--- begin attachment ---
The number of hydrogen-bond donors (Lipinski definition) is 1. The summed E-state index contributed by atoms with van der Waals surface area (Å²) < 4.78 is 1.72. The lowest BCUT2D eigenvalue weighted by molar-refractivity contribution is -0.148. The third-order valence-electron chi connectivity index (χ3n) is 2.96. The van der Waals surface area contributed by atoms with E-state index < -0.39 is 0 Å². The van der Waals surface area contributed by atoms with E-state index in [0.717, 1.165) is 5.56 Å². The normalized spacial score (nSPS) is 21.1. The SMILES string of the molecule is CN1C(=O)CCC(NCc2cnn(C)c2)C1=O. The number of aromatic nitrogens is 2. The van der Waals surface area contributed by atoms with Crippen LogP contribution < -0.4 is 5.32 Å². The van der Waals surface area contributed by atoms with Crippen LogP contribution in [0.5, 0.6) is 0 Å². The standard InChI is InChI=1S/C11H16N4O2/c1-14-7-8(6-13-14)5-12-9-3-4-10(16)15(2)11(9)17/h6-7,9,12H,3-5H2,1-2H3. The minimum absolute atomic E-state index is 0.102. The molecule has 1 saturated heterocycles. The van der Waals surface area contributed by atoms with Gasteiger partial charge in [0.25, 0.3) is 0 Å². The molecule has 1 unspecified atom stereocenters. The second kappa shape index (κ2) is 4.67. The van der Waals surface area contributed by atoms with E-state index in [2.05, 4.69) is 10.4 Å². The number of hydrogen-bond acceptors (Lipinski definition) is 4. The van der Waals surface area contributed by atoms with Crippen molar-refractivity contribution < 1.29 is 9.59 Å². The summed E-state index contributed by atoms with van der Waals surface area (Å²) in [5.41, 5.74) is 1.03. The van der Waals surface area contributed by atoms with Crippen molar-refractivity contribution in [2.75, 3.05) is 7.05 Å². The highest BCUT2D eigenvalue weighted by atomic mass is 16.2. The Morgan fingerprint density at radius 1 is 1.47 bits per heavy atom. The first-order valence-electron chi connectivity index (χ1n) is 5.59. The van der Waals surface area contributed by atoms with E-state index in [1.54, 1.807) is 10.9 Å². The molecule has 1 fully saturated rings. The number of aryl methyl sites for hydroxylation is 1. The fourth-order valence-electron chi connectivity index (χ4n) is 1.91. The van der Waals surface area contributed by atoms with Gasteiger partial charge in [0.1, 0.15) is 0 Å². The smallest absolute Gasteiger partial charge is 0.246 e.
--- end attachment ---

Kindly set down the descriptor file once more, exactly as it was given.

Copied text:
The number of hydrogen-bond donors (Lipinski definition) is 1. The summed E-state index contributed by atoms with van der Waals surface area (Å²) < 4.78 is 1.72. The lowest BCUT2D eigenvalue weighted by molar-refractivity contribution is -0.148. The third-order valence-electron chi connectivity index (χ3n) is 2.96. The van der Waals surface area contributed by atoms with E-state index < -0.39 is 0 Å². The van der Waals surface area contributed by atoms with E-state index in [0.717, 1.165) is 5.56 Å². The normalized spacial score (nSPS) is 21.1. The SMILES string of the molecule is CN1C(=O)CCC(NCc2cnn(C)c2)C1=O. The number of aromatic nitrogens is 2. The van der Waals surface area contributed by atoms with Crippen LogP contribution < -0.4 is 5.32 Å². The van der Waals surface area contributed by atoms with Crippen LogP contribution in [0.5, 0.6) is 0 Å². The standard InChI is InChI=1S/C11H16N4O2/c1-14-7-8(6-13-14)5-12-9-3-4-10(16)15(2)11(9)17/h6-7,9,12H,3-5H2,1-2H3. The minimum absolute atomic E-state index is 0.102. The molecule has 1 saturated heterocycles. The van der Waals surface area contributed by atoms with Gasteiger partial charge in [0.25, 0.3) is 0 Å². The molecule has 1 unspecified atom stereocenters. The second kappa shape index (κ2) is 4.67. The van der Waals surface area contributed by atoms with E-state index in [2.05, 4.69) is 10.4 Å². The number of hydrogen-bond acceptors (Lipinski definition) is 4. The van der Waals surface area contributed by atoms with Crippen molar-refractivity contribution < 1.29 is 9.59 Å². The summed E-state index contributed by atoms with van der Waals surface area (Å²) in [5.41, 5.74) is 1.03. The van der Waals surface area contributed by atoms with Crippen molar-refractivity contribution in [2.75, 3.05) is 7.05 Å². The highest BCUT2D eigenvalue weighted by atomic mass is 16.2. The Morgan fingerprint density at radius 1 is 1.47 bits per heavy atom. The first-order valence-electron chi connectivity index (χ1n) is 5.59. The van der Waals surface area contributed by atoms with E-state index in [1.54, 1.807) is 10.9 Å². The molecule has 1 fully saturated rings. The number of aryl methyl sites for hydroxylation is 1. The fourth-order valence-electron chi connectivity index (χ4n) is 1.91. The van der Waals surface area contributed by atoms with Gasteiger partial charge in [0.1, 0.15) is 0 Å². The smallest absolute Gasteiger partial charge is 0.246 e.